Spey Pages - View Single Post - Derek Brown speyrod
View Single Post
post #2 of (permalink) Old 09-20-2001, 06:57 AM Thread Starter
ISC Archives
Join Date: Feb 2002
Posts: 3,411
Originator: BubbDate: 9/20/2001 1:57 AM


I had the opportunity to try out a Derick Brown favorite 9/10 about 3 weeks ago. I was in the market for a 15' #9 two hander, and I was hot to try the Winston. I picked up three demo rods from the Avid Angler in Seattle and drove up to Ben Howard on the Skykomish river. I had 2 lines, a Cortland 8-9 WF Spey, and an old Cortland DT 9 Lazerline. The other 2 rods were a Sage 9140-4 & 9150-4. I planned to evaluate all 3 with the DT for a fair comparison.

To give a little background, my main winter rod is a Sage 10150-3,  I fish this rod winter and spring with a 120' Cortland 10/11 Spey taper line, with the front taper chopped off and looped for sink tips, up to 16' #11 type 4. I have been fishing this rod for about 9 years, and about 90% of my Spey casting experience is with this rod. I have also owned a Sage 9140-4, a Bruce&Walker 15' #7 Hexegraph, a Golden West 13' #8, and a T&T 1208-3. 

I strung up the Winston first with the #9 DT. I had thought that Winston was making the Derik Brown favorite in 3 models, a #8 #9 and #10, but the demo I got was marked a 9/10. My impression was that this was a very powerfull rod, the action was completely different from my Sage rods, even so, I could pick up and single spey the entire 90' line without stripping in line(backing knot in my hand) On the down side, I didn't feel like I was really loading the rod with less than the full flyline out, also I thought the grip was too skinny, (I have large hands), and I didn't like the balance point being 8" forward of the end of the cork. I like to hold my rod at the balance point when I am actually fishing, I'm lazy and I like being able to move my hand up to the end of the cork and just let my arm hang by my side. I think this rod could easily handle a 120' 10/11 line, but I already have a rod that will do that, and I was really looking for a big river, floating line rod.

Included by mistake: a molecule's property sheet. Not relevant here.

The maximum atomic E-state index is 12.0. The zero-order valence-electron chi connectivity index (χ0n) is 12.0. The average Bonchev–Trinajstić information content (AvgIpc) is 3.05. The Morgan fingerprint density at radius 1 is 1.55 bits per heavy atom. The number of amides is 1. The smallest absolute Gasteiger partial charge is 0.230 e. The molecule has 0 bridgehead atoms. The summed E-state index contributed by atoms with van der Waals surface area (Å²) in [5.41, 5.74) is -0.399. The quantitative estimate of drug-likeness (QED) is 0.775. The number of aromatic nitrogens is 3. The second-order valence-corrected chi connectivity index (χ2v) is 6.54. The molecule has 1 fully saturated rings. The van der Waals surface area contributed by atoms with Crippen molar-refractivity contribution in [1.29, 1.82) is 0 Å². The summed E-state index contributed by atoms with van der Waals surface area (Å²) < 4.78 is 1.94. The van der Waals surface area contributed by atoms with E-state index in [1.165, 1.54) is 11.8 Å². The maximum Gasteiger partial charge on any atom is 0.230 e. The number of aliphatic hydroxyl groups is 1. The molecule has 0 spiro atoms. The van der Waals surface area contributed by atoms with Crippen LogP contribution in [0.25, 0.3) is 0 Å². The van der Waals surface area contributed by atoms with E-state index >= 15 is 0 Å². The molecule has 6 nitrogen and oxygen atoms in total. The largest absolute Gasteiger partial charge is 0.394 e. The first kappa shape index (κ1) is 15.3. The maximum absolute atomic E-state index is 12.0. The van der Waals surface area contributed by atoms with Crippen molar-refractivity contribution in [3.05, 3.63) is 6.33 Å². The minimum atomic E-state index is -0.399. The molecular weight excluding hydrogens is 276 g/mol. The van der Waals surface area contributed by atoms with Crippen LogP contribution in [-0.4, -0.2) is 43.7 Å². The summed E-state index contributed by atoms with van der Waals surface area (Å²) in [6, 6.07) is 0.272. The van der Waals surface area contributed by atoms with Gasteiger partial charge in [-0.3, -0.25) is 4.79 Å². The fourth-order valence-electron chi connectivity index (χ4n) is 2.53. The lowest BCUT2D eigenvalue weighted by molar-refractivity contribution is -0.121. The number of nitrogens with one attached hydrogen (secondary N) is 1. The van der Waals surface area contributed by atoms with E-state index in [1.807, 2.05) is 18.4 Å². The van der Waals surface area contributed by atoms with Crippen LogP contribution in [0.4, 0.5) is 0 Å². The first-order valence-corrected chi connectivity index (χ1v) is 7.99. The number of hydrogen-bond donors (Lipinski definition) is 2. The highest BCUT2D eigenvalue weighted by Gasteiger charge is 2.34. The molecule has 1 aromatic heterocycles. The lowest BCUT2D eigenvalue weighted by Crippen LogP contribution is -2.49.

Next up the Sage 9140-4, what can I say, it's a 9140, maybe a little bit faster action than the classic, but anyone who has fished with a 9140 will recognise this rod.

Lastly the Sage 9150-4, I had heard that this rod was the replacement for the 8150-4. and frankley I didn't expect to like it. I had the opportunity to try Brian Lencho's  8150-4 a couple of years ago and I found it to be too soft for my casting stroke. This rod was a revelation for me, it was as if Sage had read my mind when they were designing it. It cast the DT#9 like a dream, On the second cast, with an old throw away fly, I actually hooked a fish, a 16" cutthroat! I put the 8-9 WF Spey line on it and instantly I was shooting line for 100' casts. The 9150 is a completely different rod from the old 8150. It is not as stiff as my Sage 10150-3 but it has much more backbone than the 8150 and the action seems ideal to me for casting a floating line.

So there you have it, I thought I would be coming home with the Winston and ended up buying the Sage. If your Winston is marked 9/10 I would recomend at least a #10 line maybe even a #11, I didn't have my 10/11 DT with me when I tried it, but I am sure it would handle this line nicely.

If anyone would like to buy a used T&T 12' #8 3 piece, or a Golden West 13' for a #8, I have 1 of each for sale contact me via email.


ISC Archives is offline  
For the best viewing experience please update your browser to Google Chrome